In one or more exemplary designs, the functions described may be implemented in hardware, software, firmware, or any combination thereof. If implemented in software, the functions may be stored on or transmitted over as one or more instructions or code on a computer-readable medium. Computer-readable media includes both computer storage media and communication media including any medium that facilitates transfer of a computer program from one place to another. A storage media may be any available media that can be accessed by a general purpose or special purpose computer. By way of example, and not limitation, such computer-readable media can comprise RAM, ROM, EEPROM, CD-ROM or other optical disk storage, magnetic disk storage or other magnetic storage devices, or any other medium that can be used to carry or store desired program code means in the form of instructions or data structures and that can be accessed by a general-purpose or special-purpose computer, or a general-purpose or special-purpose processor. Also, any connection is properly termed a computer-readable medium. For example, if the software is transmitted from a website, server, or other remote source using a coaxial cable, fiber optic cable, twisted pair, digital subscriber line (DSL), or wireless technologies such as infrared, radio, and microwave, then the coaxial cable, fiber optic cable, twisted pair, DSL, or wireless technologies such as infrared, radio, and microwave are included in the definition of medium. Disk and disc, as used herein, includes compact disc (CD), laser disc, optical disc, digital versatile disc (DVD), floppy disk and blu-ray disc where disks usually reproduce data magnetically, while discs reproduce data optically with lasers. Combinations of the above should also be included within the scope of computer-readable media.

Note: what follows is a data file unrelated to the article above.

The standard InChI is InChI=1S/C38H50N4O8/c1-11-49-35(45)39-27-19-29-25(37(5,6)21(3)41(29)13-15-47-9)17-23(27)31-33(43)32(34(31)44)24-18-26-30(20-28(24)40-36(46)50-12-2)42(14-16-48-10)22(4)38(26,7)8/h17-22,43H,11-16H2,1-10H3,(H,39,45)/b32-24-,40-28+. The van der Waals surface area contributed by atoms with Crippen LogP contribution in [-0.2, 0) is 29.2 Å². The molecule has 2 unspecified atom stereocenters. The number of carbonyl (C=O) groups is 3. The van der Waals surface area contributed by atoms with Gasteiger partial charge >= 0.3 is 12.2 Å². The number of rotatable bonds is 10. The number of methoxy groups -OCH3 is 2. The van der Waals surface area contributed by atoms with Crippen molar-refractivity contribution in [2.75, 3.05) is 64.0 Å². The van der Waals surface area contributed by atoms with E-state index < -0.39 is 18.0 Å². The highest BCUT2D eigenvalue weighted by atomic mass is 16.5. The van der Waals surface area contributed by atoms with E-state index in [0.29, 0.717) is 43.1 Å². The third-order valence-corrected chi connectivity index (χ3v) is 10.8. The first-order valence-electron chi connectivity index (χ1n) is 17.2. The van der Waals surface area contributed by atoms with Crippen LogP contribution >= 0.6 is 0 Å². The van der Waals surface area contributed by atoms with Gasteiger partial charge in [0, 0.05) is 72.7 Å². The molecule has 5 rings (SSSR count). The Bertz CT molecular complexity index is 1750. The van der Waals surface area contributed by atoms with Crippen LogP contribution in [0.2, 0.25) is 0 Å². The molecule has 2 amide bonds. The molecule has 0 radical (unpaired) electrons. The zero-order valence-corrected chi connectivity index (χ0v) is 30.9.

• [0110]
    The previous description of the disclosure is provided to enable any person skilled in the art to make or use the disclosure. Various modifications to the disclosure will be readily apparent to those skilled in the art, and the generic principles defined herein may be applied to other variations without departing from the spirit or scope of the disclosure. Thus, the disclosure is not intended to be limited to the examples and designs described herein but is to be accorded the widest scope consistent with the principles and novel features disclosed herein.
Patentcitaties
Geciteerd patent Aanvraagdatum Publicatiedatum Aanvrager Titel
US4718066 *21 feb 19865 jan 1988Agence Spataile EuropeenneSelf-adaptive hybrid data transmission
US5710784 *9 okt 199620 jan 1998Qualcomm IncorporatedMultirate serial viterbi decoder for code division multiple access system applications
US5751725 *18 okt 199612 mei 1998Qualcomm IncorporatedMethod and apparatus for determining the rate of received data in a variable rate communication system
US5774450 *29 dec 199530 juni 1998Matsushita Electric Industrial Co., Ltd.Method of transmitting orthogonal frequency division multiplexing signal and receiver thereof
US5774496 *4 juni 199630 juni 1998Qualcomm IncorporatedMethod and apparatus for determining data rate of transmitted variable rate data in a communications receiver